"Contractor's Blues", the first of two Basie originals, is a fast uptempo number that intro's with clean upfront descending and ascending piano chords followed shortly by close intimate tenors plus muted trumpets handling the higher register. The drummer's ride and hi-hat pick up the ever growing, swinging boogie woogie vibe. After the saxes have their say, it's time for the one and only Joe Pass, superbly captured on guitar, to take it down a notch to prepare the terrain for Basie to reappear soloing with Pass, comping close behind before the brass take it back up a couple of notches playing harder, turning the riff in one mean jive jump blues machine. Heading towards the coda the party energy decreases to a very close mike intimate feel bringing us inwards and 'waking us' a last time with a forte four bar finale.

Side C

Track - 4

Both pieces on this side are Nestico's originals and arrangements. "The Blues Machine", an uptempo blues, is probably the strongest number on the whole album at least for showcasing the chops and tight cohesion of this 'well oiled' outfit. Starting out quite simply in trio–piano, Bass and hi-hat plus snare establishing the tempo–with the swing feel picking up early on in the tune. You can feel the low end of the keyboard reaching down deep giving incredible dimension and realism to Basie's piano rarely heard on record. The rest just falls into place, the blend of the trumpets, saxes, muted trombones doing their glissandi, very crisp brass 'barking' and  tight syncopated rhythm section. The perfect mellifluous combination of  woodwind and brass, dynamic shading and staccato phrasing creating a wall of sound, powerful but never painful. Tremendous snap from the kick and snare drum 'til the very end. A showstopper for sure.  

Track - 5

"Katy" is a sumptuous ballad rich in sound with grain-free brassy tones, that right from the start, sweeps you off of your seat. Every detail is simply spot on: the Bass always a bit rounded yet articulate and–all too rare–at the perfect level in the mix in turn supporting the floating melody of the muted brass. Outstanding and embracing arrangements coupled with lush, warm and 'earthy grunt' tones permeates the piece. Lots of audiophile goodies in this short gem. Huge dynamic crescendos that seem to have no upper limit. The ride cymbal has a realistic metal resonance which would be so welcome on rock recordings instead of the usual lofi fare we must put up with. The impressive build up culminating in the end, feels like an immersive ocean of sound waves.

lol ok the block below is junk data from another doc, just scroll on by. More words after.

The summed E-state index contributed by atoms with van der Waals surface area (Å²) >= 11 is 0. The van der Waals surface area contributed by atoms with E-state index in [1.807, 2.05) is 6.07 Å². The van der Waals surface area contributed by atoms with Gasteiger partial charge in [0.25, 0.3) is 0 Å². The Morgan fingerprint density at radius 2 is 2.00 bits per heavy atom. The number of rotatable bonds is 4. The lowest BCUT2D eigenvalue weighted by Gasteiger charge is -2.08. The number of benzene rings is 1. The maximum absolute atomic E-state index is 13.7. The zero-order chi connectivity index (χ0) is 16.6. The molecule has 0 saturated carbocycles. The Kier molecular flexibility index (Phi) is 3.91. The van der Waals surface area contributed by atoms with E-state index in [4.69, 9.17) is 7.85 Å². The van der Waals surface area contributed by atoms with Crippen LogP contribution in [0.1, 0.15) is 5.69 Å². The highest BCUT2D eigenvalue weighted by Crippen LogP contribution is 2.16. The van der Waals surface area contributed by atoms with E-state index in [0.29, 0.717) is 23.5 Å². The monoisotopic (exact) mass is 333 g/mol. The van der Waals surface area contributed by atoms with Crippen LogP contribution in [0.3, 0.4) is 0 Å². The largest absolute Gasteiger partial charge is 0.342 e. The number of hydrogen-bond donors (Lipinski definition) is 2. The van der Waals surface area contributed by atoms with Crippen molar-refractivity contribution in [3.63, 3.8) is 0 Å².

Side D

Track - 6

The last track, "Sunday at the Savoy", a Basie original is the only small letdown of the package. Not bad, but definitely less inspiring than the previous numbers. It's a very slow 'dirty' blues with a '3am final set' open-form feel when the joint is empty, not when it's jam packed. Joe Pass is first to solo, the alto takes up on the right with reverb lessening the intimate impact, followed by the tenor on the left and finally the trumpet comes in the center. Overall this one was a bit less dynamic in range and also in intimacy. 9.0/ B at the most.


Thanks in part to recording engineer Allen Sides plus the trusted remastering team of Kevin Gray and Steve Hoffman at AcousTech Mastering and not neglecting all the plating and pressing steps to achieve such an outstanding reissue of reference calibre; Acoustic Sounds' Analogue Productions should be commended highly. The better your system, the bigger the reward soundwise. A definite must have!

This 45 rpm reissue is non compressed or limited, has wide dynamic range, full-range sound, warm richly dense mids reaching deep down in the bass and up to the highest overtones. All tracks had a perfect blend in the mix of the many musicians making every melodic line easy to follow. No listener fatigue whatsoever from beginning to end. Startling, lightning fast kick-ass dynamic drum kit. Although Basie has been generally well served soundwise throughout the years, this is most probably the crème de la crème.

Top 10 All Time for piano weight and realism. Also for articulate, dynamic shading shifts in a drum kit and rhythm section in a jazz Big Band ensemble. In addition for Big Band brassy tone, grandeur, realistic size, panoramic imaging portrayal and intimacy. Crisp and warm at the same time with sweet extended top end and spot on treble detail, level and tonal balance.


Sunday, August 1, 2010


Merge (2010, Aug.)
RIP-V test pressing
Original Canadian pressing MRG 385

Evaluated by Claude Lemaire

Averaged Rating: 5.0/ B (detailed below)

Category: Indie Rock borrowing liberally from Pop Art meets Electro-Pop 
Format: Vinyl (2 x 180g at 33 1/3 rpm)

Co-produced by the band and Markus Dravs.
Recorded at Petite Église in Farnham, Magic Shop in New York, Studio Frisson in Montréal, Public Hi-Fi in Austin and various bedrooms, living rooms and basements in Montréal.